29 March 2004 | khatcher-2
Highly explicit European social drama - difficult to accept in North America
Unfortunately this film, which predates `Te doy Mis Ojos' (qv), escaped my attention, such that I have only now come to see it, billed as the fare for the great `Night of Spanish Cinema' on the state-run RTVE last Sunday. My biggest grouse is that they tend to put these films on too late, conveniently forgetting that most people have to be up and about, fit and ready to go on Monday morning. Maybe this is the reason for Monday being the lowest productivity-output day of the week, as, logically, many people succumb to the inevitable `mondayitis', for which no multinational pharmaceutical company has as yet come up with a suitable medication. Long live `mondayitis, I say, just as long as RTVE can find enough films of sufficient import to keep people up and wading through excessively long publicity breaks. However, on several occasions recently, I have found myself getting to about half-way through a film, when the second break for commercials appears, and I just switch off and retire to bed so as to be fresh and invigorated for the next morning.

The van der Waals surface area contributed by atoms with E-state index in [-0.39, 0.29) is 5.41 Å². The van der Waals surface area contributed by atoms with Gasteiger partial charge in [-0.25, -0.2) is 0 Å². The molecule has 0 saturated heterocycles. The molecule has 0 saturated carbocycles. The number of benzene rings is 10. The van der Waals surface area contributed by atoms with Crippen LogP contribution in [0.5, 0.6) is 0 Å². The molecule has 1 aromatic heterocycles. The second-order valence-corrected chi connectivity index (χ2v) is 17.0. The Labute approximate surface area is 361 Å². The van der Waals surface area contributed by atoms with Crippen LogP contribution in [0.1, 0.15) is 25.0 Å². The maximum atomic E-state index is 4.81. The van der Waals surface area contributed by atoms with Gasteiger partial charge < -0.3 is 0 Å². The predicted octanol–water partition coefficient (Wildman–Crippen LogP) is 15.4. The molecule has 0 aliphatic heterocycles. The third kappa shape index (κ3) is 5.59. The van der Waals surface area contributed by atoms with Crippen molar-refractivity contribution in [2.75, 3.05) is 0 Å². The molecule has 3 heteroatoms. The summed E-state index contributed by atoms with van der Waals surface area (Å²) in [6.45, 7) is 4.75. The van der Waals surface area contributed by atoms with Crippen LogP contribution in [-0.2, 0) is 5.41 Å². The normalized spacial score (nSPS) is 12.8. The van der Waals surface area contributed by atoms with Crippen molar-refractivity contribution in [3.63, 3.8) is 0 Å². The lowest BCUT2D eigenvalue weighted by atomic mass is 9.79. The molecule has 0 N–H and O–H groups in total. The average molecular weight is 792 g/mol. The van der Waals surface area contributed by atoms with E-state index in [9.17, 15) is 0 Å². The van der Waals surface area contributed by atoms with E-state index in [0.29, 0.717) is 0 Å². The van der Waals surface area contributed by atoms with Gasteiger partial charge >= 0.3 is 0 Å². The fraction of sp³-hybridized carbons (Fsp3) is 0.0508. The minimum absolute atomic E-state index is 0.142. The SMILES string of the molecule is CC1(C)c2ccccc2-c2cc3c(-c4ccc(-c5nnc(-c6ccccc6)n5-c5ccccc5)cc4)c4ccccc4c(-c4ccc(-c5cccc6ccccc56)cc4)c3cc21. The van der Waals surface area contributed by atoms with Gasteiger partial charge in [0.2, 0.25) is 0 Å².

`Sólo mía' is another film about gender violence in the family. It adopts a totally different attitude to the subject matter when compared with Icíar Bollaín's film which is at once more subtle in its telling. `Sólo mía' shoves the nitty-gritty between your teeth so that you can choke on it: some of the scenes are too explicit, one might argue, and are numerously frequent; in `Te doy Mis Ojos' the hard subject matter is more carefully handled.
However, Paz Vega, who starred in `Lucía y el Sexo' (qv) the same year, put in a recommendable performance as the badly beaten and tortured young mother; Sergi López as her husband plays his part well, though at times seemed to overforcefully portray his performance, thus almost beggaring belief. It should be said that his rôle was very tricky, to say the least. I feel that Luis Tosar carried off his performance in `Te doy Mis Ojos' more convincingly, with better balancing between the extremes of tensions and feelings.
The rest of the cast form a good back-up to the leading couple.
This film also points an accusing finger at the legal system, in which hypocritical legalities and aloofness does little - or nothing - to help solve this horrifying situation so evident today in so many headlines in Spain today. Something has got to be done: more than 70 women were killed in `gender violence' in Spain in 2003.